Yet beyond this movie being a lovely and affirming representation for Jewish kids and families, I think it’s also, as our elders might say, good for the Jews.
As an Israeli immigrant to America, there are so many things that I’ve been awed by and love about the American Jewish experience that are well drawn in this movie — rabbis like Rabbi Rebecca, the kind of color and fun that they paint onto the Jewish experience, the sense of community and acceptance that so many synagogues and Hebrew schools in this country foster. Rabbi Rebecca, in her technicolor outfits, has a way of both transmitting Jewish stories and values while also being entertaining and real and wonderfully weird.
And yet, the American lavish bat and bar mitzvah scene is one that I’ve always struggled with. They feel so ostentatious, so disconnected with Jewish values. Surprisingly, this movie kind of rehabilitated them for me. Because the obvious message here is that it shouldn’t be about the party, and though the final scene is inevitably a big bash, that’s not what this movie is really about. It manages to make something funny, charming and full of Jewish meaning that still lets teen girls have a big party, wear pink dresses, and be in the moment while also learning to be better humans. That is a triumph to me.
Some viewers may worry about what it means to portray Jews as wealthy people who throw ludicrous parties in a film streaming on Netflix. But I don’t really think the Jews in this movie feel greedy or money-grubbing. Stacy’s desire for an over-the-top party is relatable for any teen, whether it’s reasonable or not. And lavish birthday parties and coming-of-age ceremonies aren’t uniquely Jewish. Despite living in big New Jersey houses, Stacy and Lydia don’t really come off as anything more than sometimes self-involved teens with crushes on the wrong guys (boo, Andy Goldfarb!).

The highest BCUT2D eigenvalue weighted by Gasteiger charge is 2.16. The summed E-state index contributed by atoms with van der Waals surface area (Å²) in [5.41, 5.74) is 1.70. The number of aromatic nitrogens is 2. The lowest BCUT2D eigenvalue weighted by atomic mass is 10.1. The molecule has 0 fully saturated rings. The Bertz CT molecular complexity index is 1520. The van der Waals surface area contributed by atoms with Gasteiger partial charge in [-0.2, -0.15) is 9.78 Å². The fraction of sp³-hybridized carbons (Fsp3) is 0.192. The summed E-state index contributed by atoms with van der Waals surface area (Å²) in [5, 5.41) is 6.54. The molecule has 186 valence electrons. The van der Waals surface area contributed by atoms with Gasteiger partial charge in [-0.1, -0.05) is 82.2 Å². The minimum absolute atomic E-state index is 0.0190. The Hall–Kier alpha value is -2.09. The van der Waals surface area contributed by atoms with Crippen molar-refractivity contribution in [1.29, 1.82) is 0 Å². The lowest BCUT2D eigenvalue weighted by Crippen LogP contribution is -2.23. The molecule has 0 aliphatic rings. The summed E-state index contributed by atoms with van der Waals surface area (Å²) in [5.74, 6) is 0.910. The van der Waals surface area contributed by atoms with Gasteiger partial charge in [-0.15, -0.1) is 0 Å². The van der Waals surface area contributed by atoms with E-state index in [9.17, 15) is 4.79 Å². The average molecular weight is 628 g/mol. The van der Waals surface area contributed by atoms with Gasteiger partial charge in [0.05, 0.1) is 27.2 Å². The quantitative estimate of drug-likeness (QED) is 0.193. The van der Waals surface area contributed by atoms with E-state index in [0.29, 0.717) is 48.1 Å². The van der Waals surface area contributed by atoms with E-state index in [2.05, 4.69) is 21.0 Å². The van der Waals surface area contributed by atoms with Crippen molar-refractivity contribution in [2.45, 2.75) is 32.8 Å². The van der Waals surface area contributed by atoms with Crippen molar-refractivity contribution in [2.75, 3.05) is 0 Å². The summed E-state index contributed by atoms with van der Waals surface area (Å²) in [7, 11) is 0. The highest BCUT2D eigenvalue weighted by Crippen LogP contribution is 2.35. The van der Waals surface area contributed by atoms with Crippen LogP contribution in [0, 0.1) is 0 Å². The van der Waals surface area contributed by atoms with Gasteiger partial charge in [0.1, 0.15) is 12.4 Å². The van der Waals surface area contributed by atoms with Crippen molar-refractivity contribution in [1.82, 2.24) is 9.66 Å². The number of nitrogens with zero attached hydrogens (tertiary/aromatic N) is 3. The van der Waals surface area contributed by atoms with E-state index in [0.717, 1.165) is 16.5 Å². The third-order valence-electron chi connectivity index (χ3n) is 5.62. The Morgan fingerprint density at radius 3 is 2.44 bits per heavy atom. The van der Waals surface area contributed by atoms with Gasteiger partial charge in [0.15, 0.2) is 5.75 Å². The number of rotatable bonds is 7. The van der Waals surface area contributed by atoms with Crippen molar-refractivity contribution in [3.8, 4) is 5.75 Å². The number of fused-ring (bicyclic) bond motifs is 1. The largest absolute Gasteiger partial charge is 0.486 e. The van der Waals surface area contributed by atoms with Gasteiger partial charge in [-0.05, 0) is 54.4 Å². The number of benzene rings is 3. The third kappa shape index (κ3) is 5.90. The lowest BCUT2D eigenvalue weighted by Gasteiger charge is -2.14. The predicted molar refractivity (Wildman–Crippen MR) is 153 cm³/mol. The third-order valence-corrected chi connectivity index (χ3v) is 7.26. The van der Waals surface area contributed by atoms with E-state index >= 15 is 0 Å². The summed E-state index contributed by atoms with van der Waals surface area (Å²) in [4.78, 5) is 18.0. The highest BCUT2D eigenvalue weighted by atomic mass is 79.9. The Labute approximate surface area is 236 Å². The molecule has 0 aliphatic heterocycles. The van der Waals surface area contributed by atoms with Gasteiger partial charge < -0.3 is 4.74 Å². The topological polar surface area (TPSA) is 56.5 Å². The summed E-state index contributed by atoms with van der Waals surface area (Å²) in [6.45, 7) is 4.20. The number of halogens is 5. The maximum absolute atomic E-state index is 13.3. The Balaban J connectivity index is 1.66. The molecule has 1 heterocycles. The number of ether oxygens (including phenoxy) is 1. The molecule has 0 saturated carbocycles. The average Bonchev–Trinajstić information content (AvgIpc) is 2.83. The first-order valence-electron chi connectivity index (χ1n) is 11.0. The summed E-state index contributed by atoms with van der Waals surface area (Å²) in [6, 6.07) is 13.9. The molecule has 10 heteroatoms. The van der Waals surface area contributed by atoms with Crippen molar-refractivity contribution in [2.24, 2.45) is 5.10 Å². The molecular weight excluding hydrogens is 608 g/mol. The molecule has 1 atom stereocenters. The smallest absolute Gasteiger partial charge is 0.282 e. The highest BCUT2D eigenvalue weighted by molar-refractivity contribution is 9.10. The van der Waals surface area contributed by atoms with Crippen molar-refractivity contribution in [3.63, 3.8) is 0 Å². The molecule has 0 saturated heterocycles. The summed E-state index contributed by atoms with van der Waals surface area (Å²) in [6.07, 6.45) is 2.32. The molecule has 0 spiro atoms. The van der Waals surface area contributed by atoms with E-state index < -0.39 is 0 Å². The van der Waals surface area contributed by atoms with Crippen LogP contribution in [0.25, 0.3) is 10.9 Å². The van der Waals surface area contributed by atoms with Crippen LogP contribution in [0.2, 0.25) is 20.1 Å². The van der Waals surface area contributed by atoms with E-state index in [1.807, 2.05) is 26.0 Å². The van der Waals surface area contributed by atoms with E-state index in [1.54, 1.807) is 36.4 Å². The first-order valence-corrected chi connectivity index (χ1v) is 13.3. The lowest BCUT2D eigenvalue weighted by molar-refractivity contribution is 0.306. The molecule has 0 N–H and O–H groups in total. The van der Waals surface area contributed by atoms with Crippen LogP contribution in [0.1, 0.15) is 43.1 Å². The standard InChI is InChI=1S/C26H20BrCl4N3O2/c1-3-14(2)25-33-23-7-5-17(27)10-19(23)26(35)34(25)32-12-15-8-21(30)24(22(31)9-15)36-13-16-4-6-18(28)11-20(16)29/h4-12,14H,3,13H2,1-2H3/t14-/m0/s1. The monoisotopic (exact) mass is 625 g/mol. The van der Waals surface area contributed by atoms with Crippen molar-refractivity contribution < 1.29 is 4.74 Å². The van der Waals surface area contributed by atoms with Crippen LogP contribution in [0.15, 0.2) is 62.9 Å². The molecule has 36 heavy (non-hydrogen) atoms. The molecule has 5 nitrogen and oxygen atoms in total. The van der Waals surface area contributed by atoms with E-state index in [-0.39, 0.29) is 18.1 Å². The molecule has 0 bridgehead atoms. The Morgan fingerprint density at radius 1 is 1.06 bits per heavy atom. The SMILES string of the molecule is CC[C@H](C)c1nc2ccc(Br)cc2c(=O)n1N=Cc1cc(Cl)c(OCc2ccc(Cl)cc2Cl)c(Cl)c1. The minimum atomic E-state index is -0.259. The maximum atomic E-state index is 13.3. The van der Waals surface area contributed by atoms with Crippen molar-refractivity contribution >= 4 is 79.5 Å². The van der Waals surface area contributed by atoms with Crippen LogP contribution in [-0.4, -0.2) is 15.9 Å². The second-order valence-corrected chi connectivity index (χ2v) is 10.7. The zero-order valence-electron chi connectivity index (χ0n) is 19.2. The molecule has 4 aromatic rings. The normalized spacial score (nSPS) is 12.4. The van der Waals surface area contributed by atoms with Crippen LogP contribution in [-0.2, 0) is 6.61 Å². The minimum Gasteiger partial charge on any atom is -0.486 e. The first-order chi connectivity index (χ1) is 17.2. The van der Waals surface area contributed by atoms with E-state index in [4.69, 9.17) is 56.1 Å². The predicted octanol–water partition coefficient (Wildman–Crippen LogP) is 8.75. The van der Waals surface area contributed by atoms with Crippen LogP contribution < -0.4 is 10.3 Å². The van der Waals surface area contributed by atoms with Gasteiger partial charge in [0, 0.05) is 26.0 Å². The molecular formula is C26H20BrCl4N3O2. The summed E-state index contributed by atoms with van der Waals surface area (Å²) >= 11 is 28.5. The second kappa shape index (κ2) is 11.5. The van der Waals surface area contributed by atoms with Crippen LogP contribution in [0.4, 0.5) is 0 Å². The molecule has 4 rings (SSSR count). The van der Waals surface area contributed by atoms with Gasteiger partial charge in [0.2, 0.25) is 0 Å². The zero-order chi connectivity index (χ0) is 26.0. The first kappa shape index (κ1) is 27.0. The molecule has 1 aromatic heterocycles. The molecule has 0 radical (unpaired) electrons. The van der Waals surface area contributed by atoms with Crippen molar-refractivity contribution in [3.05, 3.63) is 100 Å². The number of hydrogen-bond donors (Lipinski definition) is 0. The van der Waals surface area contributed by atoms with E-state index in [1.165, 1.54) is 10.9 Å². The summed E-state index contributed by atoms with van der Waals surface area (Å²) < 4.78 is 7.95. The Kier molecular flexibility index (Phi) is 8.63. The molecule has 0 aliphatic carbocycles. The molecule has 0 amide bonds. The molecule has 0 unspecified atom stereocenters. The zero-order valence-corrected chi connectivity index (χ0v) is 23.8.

I was not expecting to feel so deeply for Sunny’s Stacy, but something about her viscerally brought me back to the days of being a young teen, when you don’t really have an understanding of how much your actions impact others, and when everything feels so high stakes. I also loved that in “Are You There God? It’s Me Margaret” fashion, Stacy directs so many of her angst and wishes in open letters to God, and yet, unlike Margaret, her Jewish faith is not a source of bewilderment or discomfort, but something she takes for granted.
Yes, there are aspects of “You Are So Not Invited to My Bat Mitzvah” that won’t be relatable to all Jews — if you’re not Ashkenazi, if you aren’t accustomed to lavish bat mitzvah parties, if you don’t have access to the kind of Jewish spaces its main characters do. But there’s a general Jewish spirit to it that ties it all together. This movie has a Jewish soul.
At the end of the day, Stacy learns how to be a good friend, how to value meaning over appearances, and what doing a mitzvah really is. And if any non-Jewish viewers out there learn those same lessons, and can now equate them with being Jewish, then isn’t that ultimately a little bit of tikkun olam, healing the world, in action?
Probably the best line in the movie is when Adam Sandler’s character tells his daughter, “Welcome to being Jewish, we don’t get any breaks.” It’s so true — except that this movie really felt like we were getting a break, time to bond with our families, with our children, with our friends, about all the wonderful parts of being Jewish. It offers a moment to feel seen as a Jew in America. And I loved, so much, that we were invited to experience that.